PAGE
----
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honest and ethical? Are they responsible and dependable? Can they work independently?
4. Can we afford you? Are you prepared to pay what it takes to get the best candidates for your job? Can your company afford it? Remember that salary is but one component of a compensation package. The availability of benefits, a nicer office, or a more impressive title will weigh into a candidate’s decision on whether or not to accept a job offer.
Interviewing is an art; here are some ideas on how to paint your
• Review the resumes of each interviewee the morning before interviews start. Don’t wait to read your interviewees’ resumes during the interview, prepare in advance and tailor your questions to the specific qualifications of your candidate.
• Become intimately familiar with the job description. Be sure that you are an expert on all the different duties and requirements of the job. Not only will you do a better job interviewing your candidates, but there’s less chance that you’ll surprise new hires with duties that you didn’t tell them about.
• Draft your questions before the interview. This is your chance to ask your candidate questions (and receive answers) that will help guide your hiring decision. Make a list of questions before interview starts, then go through your questions one by one as the interview progresses.
• Select a comfortable environment for both of you. Avoid distracting your candidate (and you) with an environment that is something less than comfortable. You don’t need a heater to make your candidates sweat—they’ll do plenty of that anyway as soon as the interview starts.
LEADERSHIP: THE PEOPLE THING
• Take lots of notes. If you’re planning to interview more than one candidate, take notes during your discussions. Good notes help you keep track of your thoughts, and they can be an invaluable aid in the event that you or your organization is sued because of an unpopular hiring decision.
Keep asking questions until you’re satisfied that you have all the information you need to make your decision. Finally, note your own impressions of the candidates:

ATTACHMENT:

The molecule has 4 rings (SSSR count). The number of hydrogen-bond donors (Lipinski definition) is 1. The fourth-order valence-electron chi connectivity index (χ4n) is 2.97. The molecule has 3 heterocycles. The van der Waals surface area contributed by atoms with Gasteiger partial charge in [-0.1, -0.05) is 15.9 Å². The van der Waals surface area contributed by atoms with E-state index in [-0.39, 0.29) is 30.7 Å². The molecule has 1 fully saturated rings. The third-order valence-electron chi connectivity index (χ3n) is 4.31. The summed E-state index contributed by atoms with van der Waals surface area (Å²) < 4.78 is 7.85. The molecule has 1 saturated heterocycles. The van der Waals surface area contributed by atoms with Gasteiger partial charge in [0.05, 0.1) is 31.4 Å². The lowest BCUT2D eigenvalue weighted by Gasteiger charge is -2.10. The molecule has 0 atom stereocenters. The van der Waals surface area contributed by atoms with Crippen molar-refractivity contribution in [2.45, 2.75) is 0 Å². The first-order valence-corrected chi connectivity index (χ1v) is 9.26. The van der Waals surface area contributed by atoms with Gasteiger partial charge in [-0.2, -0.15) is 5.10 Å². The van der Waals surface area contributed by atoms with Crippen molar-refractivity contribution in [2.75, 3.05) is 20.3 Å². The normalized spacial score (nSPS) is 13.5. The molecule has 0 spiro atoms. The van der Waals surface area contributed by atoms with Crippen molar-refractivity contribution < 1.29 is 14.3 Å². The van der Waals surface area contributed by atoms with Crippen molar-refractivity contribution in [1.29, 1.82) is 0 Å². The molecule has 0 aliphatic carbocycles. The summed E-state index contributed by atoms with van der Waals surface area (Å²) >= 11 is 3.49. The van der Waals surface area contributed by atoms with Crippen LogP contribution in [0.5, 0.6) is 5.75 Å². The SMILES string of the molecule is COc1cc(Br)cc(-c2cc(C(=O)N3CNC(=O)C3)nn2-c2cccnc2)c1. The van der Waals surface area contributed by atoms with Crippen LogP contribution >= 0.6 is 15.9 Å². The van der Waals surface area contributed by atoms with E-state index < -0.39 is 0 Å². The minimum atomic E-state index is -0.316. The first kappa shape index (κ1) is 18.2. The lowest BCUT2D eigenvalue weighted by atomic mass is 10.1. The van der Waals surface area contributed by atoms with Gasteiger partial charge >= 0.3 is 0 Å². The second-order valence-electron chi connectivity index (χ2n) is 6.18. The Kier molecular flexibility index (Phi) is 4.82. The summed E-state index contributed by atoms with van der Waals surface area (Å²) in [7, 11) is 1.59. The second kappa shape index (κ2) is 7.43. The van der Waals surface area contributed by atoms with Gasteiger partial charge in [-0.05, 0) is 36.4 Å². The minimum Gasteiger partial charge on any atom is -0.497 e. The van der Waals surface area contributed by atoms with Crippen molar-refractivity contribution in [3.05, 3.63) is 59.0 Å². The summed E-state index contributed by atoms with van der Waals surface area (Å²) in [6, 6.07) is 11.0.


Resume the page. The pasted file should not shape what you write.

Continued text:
• “Top-notch performer—the star of her class.”
• “Fantastic experience with developing applications in a client-server environment. The best candidate yet.”
• “Where did they dig up this candidate?”
For every interview “do,” there is probably a corresponding interview “don’t.” Some interviewing don’ts are merely good business. It’s not smart, for example, to dwell on questions that have nothing to do with a candidate’s suitability for a particular job. Other interviewing don’ts have legal ramifications. For example, although you can ask applicants whether they are able to perform specific job-related tasks (such as lift a 50-pound box) in the United States, you can’t ask them whether they are disabled, are married, have a car, and a variety of other questions. In fact, there are some questions that you absolutely should never ask a job candidate. Here’s a brief summary of subjects to avoid:
• National origin.
The Management Bible
• Sexual orientation.
• Marital status.
• Religion (or lack thereof).
• Arrest and conviction record.
• Height and weight.
The good news is that none of these possible subjects relate to the
ability of applicants to perform their jobs. You can therefore focus on
asking questions that directly relate to the candidates’ ability to perform required tasks and avoid those that don’t—legal or not.
Five Steps to Better Interviewing
Every interview consists of five key steps:
Step 1: Welcome the applicant. Greet your candidates warmly and chat with them briefly to help them relax. Ask about the weather, the difficulty of finding your offices, or how they found out about your position.
Step 2: Summarize the position. Briefly describe the job, the kind of person you’re looking for, and give your candidate a short outline of how the interview process will work.
Step 3: Ask your questions (and then listen). Ask questions relevant to the position and covering the applicant’s work experience, education, and other related topics. Spend the majority of your time listening rather than talking; avoid trying to sell the job to an applicant when you should be trying to find out if he or she is a good fit.
Step 4: Probe experience and find out the candidate’s strengths and weaknesses. Although it can take some digging to get the real
LEADERSHIP: THE PEOPLE THING
story, the best predictor of future behavior is past behavior. Ask questions that probe your applicants’ experience and that require your candidates to name their strengths and weaknesses.
Step 5: Conclude the interview. Give your candidates an opportunity to offer any further information that they feel is necessary for you to make a decision and to ask questions about your firm or about the job. Thank them for their interest, and let them know when they can expect to hear your firm.